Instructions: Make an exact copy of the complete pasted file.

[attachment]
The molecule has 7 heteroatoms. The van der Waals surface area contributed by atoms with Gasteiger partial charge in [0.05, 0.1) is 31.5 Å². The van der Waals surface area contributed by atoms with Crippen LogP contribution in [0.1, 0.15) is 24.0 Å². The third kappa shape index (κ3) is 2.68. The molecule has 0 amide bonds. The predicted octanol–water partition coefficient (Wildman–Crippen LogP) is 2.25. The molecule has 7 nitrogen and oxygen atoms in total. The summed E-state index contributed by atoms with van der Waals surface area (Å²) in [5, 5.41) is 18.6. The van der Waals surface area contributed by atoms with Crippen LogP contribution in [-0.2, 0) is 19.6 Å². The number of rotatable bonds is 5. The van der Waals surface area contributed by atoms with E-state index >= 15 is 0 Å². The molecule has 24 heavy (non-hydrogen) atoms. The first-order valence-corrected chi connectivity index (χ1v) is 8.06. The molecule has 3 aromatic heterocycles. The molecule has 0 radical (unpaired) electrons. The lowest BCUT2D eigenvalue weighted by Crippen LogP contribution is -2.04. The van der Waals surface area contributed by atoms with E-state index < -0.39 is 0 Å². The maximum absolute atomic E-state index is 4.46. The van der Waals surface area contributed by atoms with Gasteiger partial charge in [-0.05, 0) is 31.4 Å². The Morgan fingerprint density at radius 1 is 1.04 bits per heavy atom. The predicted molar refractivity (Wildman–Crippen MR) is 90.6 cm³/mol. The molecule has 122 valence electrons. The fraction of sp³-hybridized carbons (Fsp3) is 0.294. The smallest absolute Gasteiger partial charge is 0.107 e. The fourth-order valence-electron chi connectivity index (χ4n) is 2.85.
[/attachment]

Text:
The molecule has 7 heteroatoms. The van der Waals surface area contributed by atoms with Gasteiger partial charge in [0.05, 0.1) is 31.5 Å². The van der Waals surface area contributed by atoms with Crippen LogP contribution in [0.1, 0.15) is 24.0 Å². The third kappa shape index (κ3) is 2.68. The molecule has 0 amide bonds. The predicted octanol–water partition coefficient (Wildman–Crippen LogP) is 2.25. The molecule has 7 nitrogen and oxygen atoms in total. The summed E-state index contributed by atoms with van der Waals surface area (Å²) in [5, 5.41) is 18.6. The van der Waals surface area contributed by atoms with Crippen LogP contribution in [-0.2, 0) is 19.6 Å². The number of rotatable bonds is 5. The van der Waals surface area contributed by atoms with E-state index >= 15 is 0 Å². The molecule has 24 heavy (non-hydrogen) atoms. The first-order valence-corrected chi connectivity index (χ1v) is 8.06. The molecule has 3 aromatic heterocycles. The molecule has 0 radical (unpaired) electrons. The lowest BCUT2D eigenvalue weighted by Crippen LogP contribution is -2.04. The van der Waals surface area contributed by atoms with E-state index < -0.39 is 0 Å². The maximum absolute atomic E-state index is 4.46. The van der Waals surface area contributed by atoms with Gasteiger partial charge in [-0.05, 0) is 31.4 Å². The Morgan fingerprint density at radius 1 is 1.04 bits per heavy atom. The predicted molar refractivity (Wildman–Crippen MR) is 90.6 cm³/mol. The molecule has 122 valence electrons. The fraction of sp³-hybridized carbons (Fsp3) is 0.294. The smallest absolute Gasteiger partial charge is 0.107 e. The fourth-order valence-electron chi connectivity index (χ4n) is 2.85.